All the world claims to love a grand, ambitious filmmaker—but not really. There’s something in us that makes us more likely to root for the underdog director, the one who makes an intimate film that quietly wows us, than for the one who announces his filmmaking genius with the subtlety of a flare gun.
Enter Alejandro G. Iñárritu’s Bardo: False Chronicle of a Handful of Truths, with a big pop and a lingering, smoky fizzle. In this ambitious semiautobiographical dream riff, Daniel Giménez Cacho plays Silverio, a sometimes arrogant, sometimes bumbling documentary filmmaker who’s about to win a big American prize for his work. Silverio was born in Mexico but has lived mostly in Los Angeles, a place he calls home. But is it really home? This is one of the big questions that swirls through the movie like a bird of prey. Silverio has become successful in a larger pond than the one he left back in Mexico, and his former colleagues there resent him for it. His kids, twentyish Camila (Ximena Lamadrid) and teenage Lorenzo (Íker Sánchez), are extremely Americanized. And there’s some major, haunting heartbreak in his life: he and his wife Lucia (Griselda Siciliani) have lost a child, an absence that has virtually cut a hole in him.
Daniel Giménez Cacho
Courtesy of Netflix
That’s the straightforward summary of Bardo. Describing its trippier, existential-spin-art qualities is a bit more complicated. The movie opens with Lucia giving birth to what appears to be a healthy baby boy. But the doctor learns that the infant has other wishes, which he then relays to the mother: The baby doesn’t want to come out; the world is just too messed up. The doctor stuffs the baby back into the birth canal and that, apparently, is that—until, many years later, when the reluctant baby reappears, inopportunely, just as Silverio is about to perform oral sex. Then it’s his job to push the little interloper back in, as if putting a memory into a drawer. As you can imagine, it’s a big-time mood killer.
Nothing is reliable in Silverio’s rubber world, one that keeps stretching and shifting and whirling through space and time. In Mexico, Silverio attends a massive party thrown in his honor; he’s the first Latin American to win that big prestigious American award, and the locals want to fete him. But when he’s called to the stage, he chickens out and dips into the men’s room, where his dead father, big as life and fully alive, greets him warmly. Silverio’s father is a giant to him in all ways, a presence he desperately misses. Iñárritu illustrates that with a straightforward sight gag: Silverio’s body has suddenly shrunk to child-size, while his head—complete with its raggedy beard and persistently forlorn expression—is the normal adult version. What grownup hasn’t felt this at one time another—either the feeling of returning to childhood, or the wish that one could do so?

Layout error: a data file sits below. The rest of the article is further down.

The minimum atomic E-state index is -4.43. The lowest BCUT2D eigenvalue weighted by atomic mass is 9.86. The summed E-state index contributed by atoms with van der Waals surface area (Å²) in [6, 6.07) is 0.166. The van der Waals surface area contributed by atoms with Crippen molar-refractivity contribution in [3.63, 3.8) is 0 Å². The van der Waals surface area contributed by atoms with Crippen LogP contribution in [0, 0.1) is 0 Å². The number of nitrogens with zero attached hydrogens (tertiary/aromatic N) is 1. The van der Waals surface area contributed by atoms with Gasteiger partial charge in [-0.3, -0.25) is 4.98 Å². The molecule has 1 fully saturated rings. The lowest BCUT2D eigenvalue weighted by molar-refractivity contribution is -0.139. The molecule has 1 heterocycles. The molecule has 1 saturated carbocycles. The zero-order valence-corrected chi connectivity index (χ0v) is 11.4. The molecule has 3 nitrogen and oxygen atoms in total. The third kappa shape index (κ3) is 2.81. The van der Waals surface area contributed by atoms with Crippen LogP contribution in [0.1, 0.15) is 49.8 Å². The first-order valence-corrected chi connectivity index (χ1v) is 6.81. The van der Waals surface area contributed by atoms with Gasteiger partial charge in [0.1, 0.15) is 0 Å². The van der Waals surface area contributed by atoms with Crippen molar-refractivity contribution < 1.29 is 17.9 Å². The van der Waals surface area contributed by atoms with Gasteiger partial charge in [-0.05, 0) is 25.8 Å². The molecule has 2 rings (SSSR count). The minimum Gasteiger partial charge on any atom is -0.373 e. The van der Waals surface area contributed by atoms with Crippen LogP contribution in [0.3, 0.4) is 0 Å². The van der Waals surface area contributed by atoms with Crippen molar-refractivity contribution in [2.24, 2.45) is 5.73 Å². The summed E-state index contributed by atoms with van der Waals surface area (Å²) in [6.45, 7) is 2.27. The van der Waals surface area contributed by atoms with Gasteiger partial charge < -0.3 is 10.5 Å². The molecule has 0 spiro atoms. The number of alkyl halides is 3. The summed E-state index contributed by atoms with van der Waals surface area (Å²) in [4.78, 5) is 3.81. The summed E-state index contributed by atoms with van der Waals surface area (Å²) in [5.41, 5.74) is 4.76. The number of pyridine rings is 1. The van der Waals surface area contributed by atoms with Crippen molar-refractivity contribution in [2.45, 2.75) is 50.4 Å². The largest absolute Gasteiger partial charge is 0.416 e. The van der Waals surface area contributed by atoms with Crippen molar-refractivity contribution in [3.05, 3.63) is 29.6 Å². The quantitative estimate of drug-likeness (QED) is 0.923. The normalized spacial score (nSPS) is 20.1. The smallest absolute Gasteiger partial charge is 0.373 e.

Read more: How Alejandro Iñárritu Made Oscar History
Griselda Siciliani as Lucia (right)
Bardo isn’t always that straightforward, and often, it’s exhausting. Iñárritu has a lot of thoughts and feelings, and he apparently sought to stuff them all into one movie. (The picture was co-written with Nicolás Giacobone, who also collaborated with Iñárritu on Biutiful and Birdman.) Bardo was three hours long when it premiered at the Venice Film Festival in early September; Iñárritu has since cut 22 minutes from it, though that may not be quite enough. The picture still meanders and drags, and sometimes Iñárritu’s lofty ideas come off like a hot-air balloon that deflates and gets stuck in the trees. You wish he could just move on with things already.
And yet there are some magnificent visions in Bardo. The great cinematographer Darius Khondji helps Iñárritu bring his ideas to life, the grandest of which is a fantasy sequence set in the heart of Mexico City, where Silverio encounters the ruthless Hernán Cortés, standing atop a pile of dead indigenous Mexicans as if it were nothing. Silverio’s feelings about his birthplace may be conflicted, but in the end he knows exactly where his loyalties lie. Those feelings are particularly fierce when it comes to the jagged, exploitive kinship between the United States, his adopted home, and Mexico, the place where part of his heart will always live, whether he likes it or not. (One of the movie’s more bitter and pointed jokes is a revelation that Amazon is making a deal to purchase the state of Baja California.)
Late in the movie, Bardo takes a turn into less fantastical and more personal territory; the movie’s texture becomes warmer and more inviting. And even if you haven’t felt much for Silverio through most of the movie—he’s pretty insufferable—by this point, he becomes touchingly human. Some of the sights along the way have been dazzling, sure, but Iñárritu makes us work to get there. It’s hard to know whether he fully trusts in his audience’s intelligence and powers of perception, or if he knowingly overcomplicates everything just so it will be harder for us to keep up. The truth is probably somewhere in between, an intermediate state that not even Iñárritu can define.